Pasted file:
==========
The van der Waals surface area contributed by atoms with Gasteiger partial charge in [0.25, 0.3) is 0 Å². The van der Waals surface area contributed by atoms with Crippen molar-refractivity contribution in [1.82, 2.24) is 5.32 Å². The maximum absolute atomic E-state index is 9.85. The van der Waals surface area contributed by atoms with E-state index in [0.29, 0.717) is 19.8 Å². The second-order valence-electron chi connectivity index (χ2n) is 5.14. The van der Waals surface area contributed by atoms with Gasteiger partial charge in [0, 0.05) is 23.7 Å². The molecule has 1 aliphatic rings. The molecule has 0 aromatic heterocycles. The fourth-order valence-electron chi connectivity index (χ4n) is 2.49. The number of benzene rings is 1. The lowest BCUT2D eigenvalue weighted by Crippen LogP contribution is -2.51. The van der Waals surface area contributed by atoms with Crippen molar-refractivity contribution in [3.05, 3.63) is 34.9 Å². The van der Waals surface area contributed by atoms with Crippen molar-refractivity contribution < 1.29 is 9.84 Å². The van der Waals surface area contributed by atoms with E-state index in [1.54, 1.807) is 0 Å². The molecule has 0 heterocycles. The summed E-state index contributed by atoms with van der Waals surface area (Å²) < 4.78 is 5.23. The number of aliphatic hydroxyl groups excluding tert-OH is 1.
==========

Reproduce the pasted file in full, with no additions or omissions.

The van der Waals surface area contributed by atoms with Gasteiger partial charge in [0.25, 0.3) is 0 Å². The van der Waals surface area contributed by atoms with Crippen molar-refractivity contribution in [1.82, 2.24) is 5.32 Å². The maximum absolute atomic E-state index is 9.85. The van der Waals surface area contributed by atoms with E-state index in [0.29, 0.717) is 19.8 Å². The second-order valence-electron chi connectivity index (χ2n) is 5.14. The van der Waals surface area contributed by atoms with Gasteiger partial charge in [0, 0.05) is 23.7 Å². The molecule has 1 aliphatic rings. The molecule has 0 aromatic heterocycles. The fourth-order valence-electron chi connectivity index (χ4n) is 2.49. The number of benzene rings is 1. The lowest BCUT2D eigenvalue weighted by Crippen LogP contribution is -2.51. The van der Waals surface area contributed by atoms with Crippen molar-refractivity contribution in [3.05, 3.63) is 34.9 Å². The van der Waals surface area contributed by atoms with Crippen molar-refractivity contribution < 1.29 is 9.84 Å². The van der Waals surface area contributed by atoms with E-state index in [1.54, 1.807) is 0 Å². The molecule has 0 heterocycles. The summed E-state index contributed by atoms with van der Waals surface area (Å²) < 4.78 is 5.23. The number of aliphatic hydroxyl groups excluding tert-OH is 1.